W: lib.uts.edu.au, Facebook: utslibrary, Twitter: @utslibrary Tel: (02) 9514 3666

Improve your academic and English language skills
Marks for all assessment tasks such as assignments and examinations are given not only for what you write but also for how you write. If you would like the opportunity to improve your academic and English language skills, make an appointment with the HELPS (Higher Education Language & Presentation Support) Service in Student Services.

HELPS (Higher Education Language & Presentation Support)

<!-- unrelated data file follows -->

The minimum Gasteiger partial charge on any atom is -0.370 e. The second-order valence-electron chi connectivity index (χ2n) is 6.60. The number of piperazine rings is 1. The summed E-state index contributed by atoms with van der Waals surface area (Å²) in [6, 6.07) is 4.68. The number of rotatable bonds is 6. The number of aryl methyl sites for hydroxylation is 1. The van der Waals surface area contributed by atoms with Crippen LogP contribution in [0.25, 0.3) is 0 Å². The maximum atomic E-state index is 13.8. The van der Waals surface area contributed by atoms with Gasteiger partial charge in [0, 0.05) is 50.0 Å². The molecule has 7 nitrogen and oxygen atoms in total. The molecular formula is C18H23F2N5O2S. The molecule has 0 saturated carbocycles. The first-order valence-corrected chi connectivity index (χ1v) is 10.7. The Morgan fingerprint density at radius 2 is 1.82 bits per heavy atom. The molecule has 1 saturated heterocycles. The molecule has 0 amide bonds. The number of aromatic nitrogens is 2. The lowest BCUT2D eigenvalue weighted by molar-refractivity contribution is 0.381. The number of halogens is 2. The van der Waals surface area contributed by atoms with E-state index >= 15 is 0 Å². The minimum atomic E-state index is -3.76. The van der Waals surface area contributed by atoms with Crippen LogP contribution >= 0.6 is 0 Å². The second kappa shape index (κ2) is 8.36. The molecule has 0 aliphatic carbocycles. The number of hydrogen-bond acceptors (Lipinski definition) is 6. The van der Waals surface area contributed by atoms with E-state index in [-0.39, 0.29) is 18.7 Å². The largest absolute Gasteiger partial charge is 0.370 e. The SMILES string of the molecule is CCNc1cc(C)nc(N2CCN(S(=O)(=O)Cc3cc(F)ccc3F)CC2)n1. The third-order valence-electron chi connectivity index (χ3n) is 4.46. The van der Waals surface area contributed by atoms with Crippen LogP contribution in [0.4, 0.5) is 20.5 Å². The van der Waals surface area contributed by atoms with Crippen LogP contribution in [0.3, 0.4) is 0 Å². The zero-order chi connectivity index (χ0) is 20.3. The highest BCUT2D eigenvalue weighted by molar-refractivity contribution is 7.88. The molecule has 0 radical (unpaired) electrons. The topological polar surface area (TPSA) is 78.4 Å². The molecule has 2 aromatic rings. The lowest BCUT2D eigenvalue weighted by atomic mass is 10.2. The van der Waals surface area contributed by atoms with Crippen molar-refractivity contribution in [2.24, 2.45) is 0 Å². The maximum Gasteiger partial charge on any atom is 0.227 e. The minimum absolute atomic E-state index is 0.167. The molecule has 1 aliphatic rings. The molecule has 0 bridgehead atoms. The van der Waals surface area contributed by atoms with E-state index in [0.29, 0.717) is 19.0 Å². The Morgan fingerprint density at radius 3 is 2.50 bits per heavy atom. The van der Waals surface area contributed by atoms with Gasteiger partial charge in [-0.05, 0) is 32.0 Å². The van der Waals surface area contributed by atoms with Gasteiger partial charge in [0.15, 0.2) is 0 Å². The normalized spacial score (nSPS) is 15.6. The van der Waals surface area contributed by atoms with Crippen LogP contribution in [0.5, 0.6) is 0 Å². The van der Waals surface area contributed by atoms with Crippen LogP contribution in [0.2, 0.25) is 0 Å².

HELPS provides assistance with English language proficiency and academic language. Students who need to develop their written and/or spoken English should make use of the free services offered by HELPS, including academic language workshops, vacation intensive courses, drop-in consultations, individual appointments and Conversations@UTS (www.ssu.uts.edu.au/helps). HELPS staff are also available for drop-in consultations at the UTS Library. Phone (02) 9514 9733

Please see www.uts.edu.au for additional information on other resources provided to students by UTS.